On June 9, 2015, Steven J. Stack, MD, FACEP, will make history as the first emergency physician to be named President of the American Medical Association (AMA). He will be sworn in for his one-year term as the 107th President of the AMA at the association’s annual meeting. Dr. Stack recently spoke with ACEP Now Medical Editor-in-Chief Kevin Klauer, DO, EJD, FACEP, about the challenges of serving as the second-youngest AMA President. He also commented on efforts to repeal use of the Sustainable Growth Rate (SGR) formula to determine physician payments via bill H.R.2, which had just been passed in the U.S. House of Representatives at the time of this interview.
Here we present part one of the conversation. Part two appeared in the June issue.
Dr. Kevin Klauer: You’ve spent the last year as President-Elect of the AMA. How do feel about the year ahead?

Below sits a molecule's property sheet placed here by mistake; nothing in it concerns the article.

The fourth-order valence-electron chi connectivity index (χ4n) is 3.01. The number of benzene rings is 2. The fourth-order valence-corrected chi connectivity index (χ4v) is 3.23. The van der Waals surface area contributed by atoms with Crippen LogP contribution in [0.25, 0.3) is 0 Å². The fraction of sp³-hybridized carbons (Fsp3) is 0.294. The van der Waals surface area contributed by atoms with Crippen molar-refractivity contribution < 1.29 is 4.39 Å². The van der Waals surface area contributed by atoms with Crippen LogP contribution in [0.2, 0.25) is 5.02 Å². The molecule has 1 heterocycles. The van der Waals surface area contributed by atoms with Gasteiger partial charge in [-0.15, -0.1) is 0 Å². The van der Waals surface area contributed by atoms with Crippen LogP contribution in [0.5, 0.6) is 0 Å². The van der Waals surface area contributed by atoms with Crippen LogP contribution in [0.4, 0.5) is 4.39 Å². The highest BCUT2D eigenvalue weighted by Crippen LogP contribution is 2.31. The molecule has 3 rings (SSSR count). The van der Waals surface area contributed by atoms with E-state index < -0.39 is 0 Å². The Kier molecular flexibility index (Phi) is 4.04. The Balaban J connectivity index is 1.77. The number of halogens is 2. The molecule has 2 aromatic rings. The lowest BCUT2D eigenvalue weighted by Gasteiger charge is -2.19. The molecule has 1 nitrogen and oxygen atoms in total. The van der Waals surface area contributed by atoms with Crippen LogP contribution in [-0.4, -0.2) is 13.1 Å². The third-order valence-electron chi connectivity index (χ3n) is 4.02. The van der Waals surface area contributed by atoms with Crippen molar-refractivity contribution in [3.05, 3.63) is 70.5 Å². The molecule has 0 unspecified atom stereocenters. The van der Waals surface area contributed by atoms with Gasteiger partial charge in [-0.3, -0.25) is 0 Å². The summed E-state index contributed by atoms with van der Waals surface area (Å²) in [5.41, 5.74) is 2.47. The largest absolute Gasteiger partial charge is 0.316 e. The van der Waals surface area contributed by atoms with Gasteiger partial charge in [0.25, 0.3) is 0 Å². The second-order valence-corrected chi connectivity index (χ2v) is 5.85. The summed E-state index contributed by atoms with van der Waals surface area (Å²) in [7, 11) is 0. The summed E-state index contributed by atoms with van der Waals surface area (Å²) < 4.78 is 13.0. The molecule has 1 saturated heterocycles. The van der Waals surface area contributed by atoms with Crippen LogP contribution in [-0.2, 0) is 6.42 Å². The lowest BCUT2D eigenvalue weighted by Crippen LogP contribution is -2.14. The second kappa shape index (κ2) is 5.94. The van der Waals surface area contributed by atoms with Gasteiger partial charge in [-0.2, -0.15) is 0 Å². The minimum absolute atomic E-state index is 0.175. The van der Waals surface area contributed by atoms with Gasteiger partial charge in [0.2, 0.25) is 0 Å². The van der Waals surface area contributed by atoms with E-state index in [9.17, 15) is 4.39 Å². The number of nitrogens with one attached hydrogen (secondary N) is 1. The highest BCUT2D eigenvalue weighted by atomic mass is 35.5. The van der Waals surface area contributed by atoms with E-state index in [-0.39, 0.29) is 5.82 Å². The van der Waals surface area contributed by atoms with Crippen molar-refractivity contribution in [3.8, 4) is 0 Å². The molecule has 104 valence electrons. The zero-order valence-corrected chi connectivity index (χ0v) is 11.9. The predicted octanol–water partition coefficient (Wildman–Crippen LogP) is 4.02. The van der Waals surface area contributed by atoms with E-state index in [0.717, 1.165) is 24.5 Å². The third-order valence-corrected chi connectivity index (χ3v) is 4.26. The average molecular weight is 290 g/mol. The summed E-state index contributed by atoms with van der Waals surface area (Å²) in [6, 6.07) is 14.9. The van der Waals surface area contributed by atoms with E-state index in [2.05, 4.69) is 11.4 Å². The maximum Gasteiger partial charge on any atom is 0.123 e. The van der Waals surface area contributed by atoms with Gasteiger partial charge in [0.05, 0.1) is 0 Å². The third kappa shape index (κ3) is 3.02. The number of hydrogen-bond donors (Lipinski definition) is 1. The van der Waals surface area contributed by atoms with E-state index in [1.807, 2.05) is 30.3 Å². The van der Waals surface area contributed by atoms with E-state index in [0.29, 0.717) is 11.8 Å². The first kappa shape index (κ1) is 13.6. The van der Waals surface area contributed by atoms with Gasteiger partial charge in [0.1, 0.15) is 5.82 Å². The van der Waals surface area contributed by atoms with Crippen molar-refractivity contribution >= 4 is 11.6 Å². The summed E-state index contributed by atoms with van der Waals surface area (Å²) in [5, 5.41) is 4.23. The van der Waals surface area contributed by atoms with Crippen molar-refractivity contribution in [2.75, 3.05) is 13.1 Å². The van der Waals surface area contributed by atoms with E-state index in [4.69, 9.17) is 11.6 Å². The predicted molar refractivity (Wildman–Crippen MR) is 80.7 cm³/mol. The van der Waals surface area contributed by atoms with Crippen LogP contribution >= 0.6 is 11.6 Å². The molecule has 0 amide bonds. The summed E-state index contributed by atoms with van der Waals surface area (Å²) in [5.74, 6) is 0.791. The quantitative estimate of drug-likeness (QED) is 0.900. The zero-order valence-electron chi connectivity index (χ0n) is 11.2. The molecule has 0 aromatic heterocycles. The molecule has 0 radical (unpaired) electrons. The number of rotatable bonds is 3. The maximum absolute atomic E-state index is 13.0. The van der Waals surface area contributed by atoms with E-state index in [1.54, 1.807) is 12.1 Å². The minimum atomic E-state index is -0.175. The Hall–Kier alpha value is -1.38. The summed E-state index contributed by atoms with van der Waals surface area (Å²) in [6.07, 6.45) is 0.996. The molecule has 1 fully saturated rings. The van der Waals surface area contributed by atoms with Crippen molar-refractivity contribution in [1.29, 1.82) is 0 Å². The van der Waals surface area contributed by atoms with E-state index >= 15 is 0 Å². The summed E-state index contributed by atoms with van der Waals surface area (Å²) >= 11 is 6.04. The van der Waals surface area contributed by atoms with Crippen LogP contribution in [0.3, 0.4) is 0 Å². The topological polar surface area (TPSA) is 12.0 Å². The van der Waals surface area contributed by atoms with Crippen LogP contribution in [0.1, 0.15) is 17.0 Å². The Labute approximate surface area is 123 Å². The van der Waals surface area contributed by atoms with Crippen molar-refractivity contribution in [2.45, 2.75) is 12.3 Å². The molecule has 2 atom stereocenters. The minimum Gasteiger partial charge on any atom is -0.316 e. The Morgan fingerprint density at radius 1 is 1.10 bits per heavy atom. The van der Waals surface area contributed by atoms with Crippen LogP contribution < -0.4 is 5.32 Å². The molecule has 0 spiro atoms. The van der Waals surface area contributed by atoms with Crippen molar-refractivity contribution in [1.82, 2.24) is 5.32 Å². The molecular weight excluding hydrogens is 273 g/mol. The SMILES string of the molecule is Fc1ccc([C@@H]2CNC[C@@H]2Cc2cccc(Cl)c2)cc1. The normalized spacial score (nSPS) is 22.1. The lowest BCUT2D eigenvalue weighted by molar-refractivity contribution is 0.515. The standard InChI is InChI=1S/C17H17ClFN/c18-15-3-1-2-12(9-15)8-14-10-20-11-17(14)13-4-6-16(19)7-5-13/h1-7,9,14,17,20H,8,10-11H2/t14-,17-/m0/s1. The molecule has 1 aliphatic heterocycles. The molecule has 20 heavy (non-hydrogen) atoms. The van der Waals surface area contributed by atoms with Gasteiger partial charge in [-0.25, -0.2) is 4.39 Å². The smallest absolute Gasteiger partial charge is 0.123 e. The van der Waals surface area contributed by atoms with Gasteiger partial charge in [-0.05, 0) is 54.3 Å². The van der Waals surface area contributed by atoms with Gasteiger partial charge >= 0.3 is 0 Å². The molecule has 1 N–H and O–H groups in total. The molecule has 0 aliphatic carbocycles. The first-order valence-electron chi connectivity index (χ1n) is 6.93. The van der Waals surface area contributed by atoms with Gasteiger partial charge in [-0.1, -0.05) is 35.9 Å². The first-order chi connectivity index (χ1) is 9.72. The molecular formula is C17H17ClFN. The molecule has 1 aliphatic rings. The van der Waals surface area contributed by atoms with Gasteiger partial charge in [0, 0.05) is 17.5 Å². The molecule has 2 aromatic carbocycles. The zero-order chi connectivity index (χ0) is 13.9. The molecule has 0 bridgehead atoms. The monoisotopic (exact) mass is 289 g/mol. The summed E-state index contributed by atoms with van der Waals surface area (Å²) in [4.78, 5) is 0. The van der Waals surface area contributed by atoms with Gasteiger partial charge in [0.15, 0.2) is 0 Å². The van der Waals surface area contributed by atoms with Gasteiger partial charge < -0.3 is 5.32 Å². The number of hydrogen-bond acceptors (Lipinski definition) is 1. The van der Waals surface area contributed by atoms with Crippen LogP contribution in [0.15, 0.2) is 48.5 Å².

Dr. Steven Stack: It’s obviously a great privilege and honor in any sense to be able to serve in that role. It’s also really cool to be able to be the first emergency physician to have ever had that position. This is something of a complete cycle for our specialty since our journey toward the formal political process of recognition began on the floor of the AMA House of Delegates. John Wiegenstein, MD, and others had to fight very, very hard in that venue to persuade a dismissive and unconvinced medical profession that there was a need and a value for the specialty that you and I clearly know there’s a value and a need for. It’s really neat to close that circle. Just for your information—because I know this more clearly than I did before—at the age of 43, I will be the youngest president of the AMA since 1854, and I will be the second youngest of the 170 presidents. The youngest was Dr. Charles Pope in 1854. He was 36 years old. So to paraphrase whoever singer that was—Vanilla Ice?—“can’t touch that,” but it will be pretty cool to be so young in over 160 years of that position.